The gang of three broke apart after Elementary school. While Chihaya still worked as hard as possible to master Karuta, Taichi didn’t have any motivation or reason to play it anymore when he went to another school. Arata moved far away and stopped playing Karuta after his grandfather died because he’s a sensitive soul. Chihaya was the major influence for the others to return to the game and improve in high shool, but I never felt like Arata and Taichi ever met eye to eye on any level during highschool competitions either. Part of that is distance, part of that is because of the competition itself, and the third part is probably because they both want to be in a relationship in Chihaya? Either way, I do like how both who Taichi and Arata develop.

I can’t help but think that Taichi calmed down and became so much more interesting to me during the show’s main timeline. His journey through Karuta completely softened him. What started out as something Taichi could add to his list of accomplishments because something more. Seeking to master Karuta was a spring board for a massive arc for him. Taichi had the worst luck at every turn and because he had to put his all into something for what seems like the first time in his life, he found an activity he actually loves. Rich person finding out how the common people live isn’t the best arc in existence, but Chihayafuru does it in a way that Taichi turns into such an amazing character for me. Especially since he stepped down from what can be considered the masculine ideal himself to be something else entirely. Good job, Taichi.

Arata didn’t get as much focus until the end of the first season, but Arata finding himself again after a great loss is still very powerful. He is still the emotional person that he was, because he finds himself playing by focusing on the moment when he and Chihaya first played Karuta. From that point on, he dropped all sense of pointless anger he had and become more open and accepting then he ever was before. What can I say other then he grew up through the power of Karuta. I’m older then he was in this series and I wish I was as well put together as Arata is or as Taichi is. I still have a long way to go with myself.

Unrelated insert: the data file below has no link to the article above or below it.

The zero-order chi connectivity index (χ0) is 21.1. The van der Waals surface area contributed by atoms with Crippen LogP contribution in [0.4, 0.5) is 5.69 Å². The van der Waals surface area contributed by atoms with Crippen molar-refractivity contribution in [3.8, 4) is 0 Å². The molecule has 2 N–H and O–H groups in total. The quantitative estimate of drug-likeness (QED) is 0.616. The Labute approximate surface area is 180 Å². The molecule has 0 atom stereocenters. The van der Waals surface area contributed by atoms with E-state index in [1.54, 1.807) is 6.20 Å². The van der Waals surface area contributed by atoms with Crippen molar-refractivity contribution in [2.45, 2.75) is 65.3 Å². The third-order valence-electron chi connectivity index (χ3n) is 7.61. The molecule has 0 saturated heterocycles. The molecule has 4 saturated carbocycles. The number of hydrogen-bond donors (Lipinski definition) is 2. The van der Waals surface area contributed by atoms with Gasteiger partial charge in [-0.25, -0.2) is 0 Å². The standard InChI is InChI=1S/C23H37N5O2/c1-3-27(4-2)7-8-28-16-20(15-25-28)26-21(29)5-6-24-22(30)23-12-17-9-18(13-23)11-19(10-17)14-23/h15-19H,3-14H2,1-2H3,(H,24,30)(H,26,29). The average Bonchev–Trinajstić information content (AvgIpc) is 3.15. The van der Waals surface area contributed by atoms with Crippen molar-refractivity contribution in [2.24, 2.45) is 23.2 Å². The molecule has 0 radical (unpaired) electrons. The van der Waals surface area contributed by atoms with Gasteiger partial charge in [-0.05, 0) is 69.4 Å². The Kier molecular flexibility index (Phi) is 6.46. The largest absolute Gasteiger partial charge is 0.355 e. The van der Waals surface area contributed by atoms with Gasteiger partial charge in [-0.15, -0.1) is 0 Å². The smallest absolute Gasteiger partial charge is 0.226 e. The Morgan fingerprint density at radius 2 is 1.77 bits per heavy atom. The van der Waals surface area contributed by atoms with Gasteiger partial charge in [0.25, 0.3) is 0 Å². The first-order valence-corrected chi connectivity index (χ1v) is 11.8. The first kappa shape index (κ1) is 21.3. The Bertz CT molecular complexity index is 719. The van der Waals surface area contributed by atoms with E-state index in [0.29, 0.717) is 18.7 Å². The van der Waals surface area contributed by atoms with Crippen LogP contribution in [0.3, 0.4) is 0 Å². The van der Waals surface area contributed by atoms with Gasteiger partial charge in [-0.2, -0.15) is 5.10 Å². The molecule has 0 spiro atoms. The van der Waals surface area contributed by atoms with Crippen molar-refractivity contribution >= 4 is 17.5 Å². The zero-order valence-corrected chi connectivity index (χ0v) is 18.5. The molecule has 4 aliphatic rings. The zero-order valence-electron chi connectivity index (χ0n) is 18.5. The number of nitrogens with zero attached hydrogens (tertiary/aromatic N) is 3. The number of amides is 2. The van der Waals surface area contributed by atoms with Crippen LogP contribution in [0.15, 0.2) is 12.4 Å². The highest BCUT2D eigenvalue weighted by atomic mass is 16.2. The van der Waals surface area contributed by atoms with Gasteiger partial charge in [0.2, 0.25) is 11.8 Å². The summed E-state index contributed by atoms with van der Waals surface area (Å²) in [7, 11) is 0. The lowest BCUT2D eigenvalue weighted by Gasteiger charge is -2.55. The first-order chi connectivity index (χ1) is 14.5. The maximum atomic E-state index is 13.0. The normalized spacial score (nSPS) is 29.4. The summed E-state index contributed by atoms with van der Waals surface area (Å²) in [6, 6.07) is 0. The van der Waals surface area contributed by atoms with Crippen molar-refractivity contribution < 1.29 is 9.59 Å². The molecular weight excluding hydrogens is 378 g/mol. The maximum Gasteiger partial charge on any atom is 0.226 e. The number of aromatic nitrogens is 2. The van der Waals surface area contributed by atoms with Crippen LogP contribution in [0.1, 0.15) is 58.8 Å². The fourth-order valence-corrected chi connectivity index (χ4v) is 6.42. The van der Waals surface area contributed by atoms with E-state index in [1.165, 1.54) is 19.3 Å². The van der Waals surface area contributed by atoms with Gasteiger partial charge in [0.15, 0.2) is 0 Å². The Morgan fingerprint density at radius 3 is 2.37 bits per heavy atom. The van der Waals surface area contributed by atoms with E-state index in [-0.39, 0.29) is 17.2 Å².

If there is something to be learned here, it’s that being male doesn’t mean that you can’t be sensitive or emotional. While Arata always had that capability, Taichi learned what that means through his emotional journey in this show. Empathy and understanding are such powerful things, and yet that is frowned upon in society which Chihayafuru shows too. Dare to dream and be different.

Masculinity and Me

So, I did take another break from writing an OWL’s post last  month. I wasn’t completely solid on the subject matter of feminity and felt like not doing it was a much better idea then writing something that was a complete disaster. Sometimes not doing something is better then doing something and failing at it. But this month’s topic of masculinity is something that I have a few things to say about. Being born a male and having expectations about being tough, rigid, emotionless are pretty stringent in this society. It came from everywhere for me including my grandpa who used to be a soldier in world war two, my dad who is still the strong, silent type who refuses to open up about anything and do everything himself without asking for help, and a lot of my surroundings. How am I supposed to shed a tear or just be myself without being judged by other people around me?

So what does being masculine mean to me? What can I say other then the traditional concepts of never showing emotions or weakness to other people, being strong emotionally and physically, and having all the confidence in the world to do anything. It’s not the traditional dictionary term, but that’s the way I’ve come to know it from what I’ve known all my life. What can I say other then I never felt like I fit any of these descriptions and still don’t. I am not strong in any capacity and the amount of times I’ve cried in my life or asked for help have been more then numerous. The traditional definition is just something that I’m not destined to be, even if I am a male.

Even if I come from a liberal state that has a more progressive point of view, the older ideal of masculinity usually is is still very present here and I never felt like I fit the mold for that at all. From Junior High onward, I was always the quiet outsider who would rather spend his time in the corner of a room reading a book than getting involved in whatever shenanigans other male teenagers involved themselves in with all of their stupid actions and games I don’t care about. I’ve found some other like minded people to hang out with eventually, but it took a while. I like being a male, but I don’t like some of the baggage that is attached to being male. Societal pressures are changing, but they are facing some strong resistance against people who hold traditional values


Thank you for reading everyone. It looks like everyone put in a lot of work into this month and I hope to match what other people have turned out.

If you watch to read those, Fred posted before me about masculinity and it’s many definitions earlier this week and Jack has a post coming tomorrow. And if you want to read even more, here is a link to our whole OWL blog tour!

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9 thoughts on “[April 2019 OWLS Tour] Of Arata and Taichi in Chihayafuru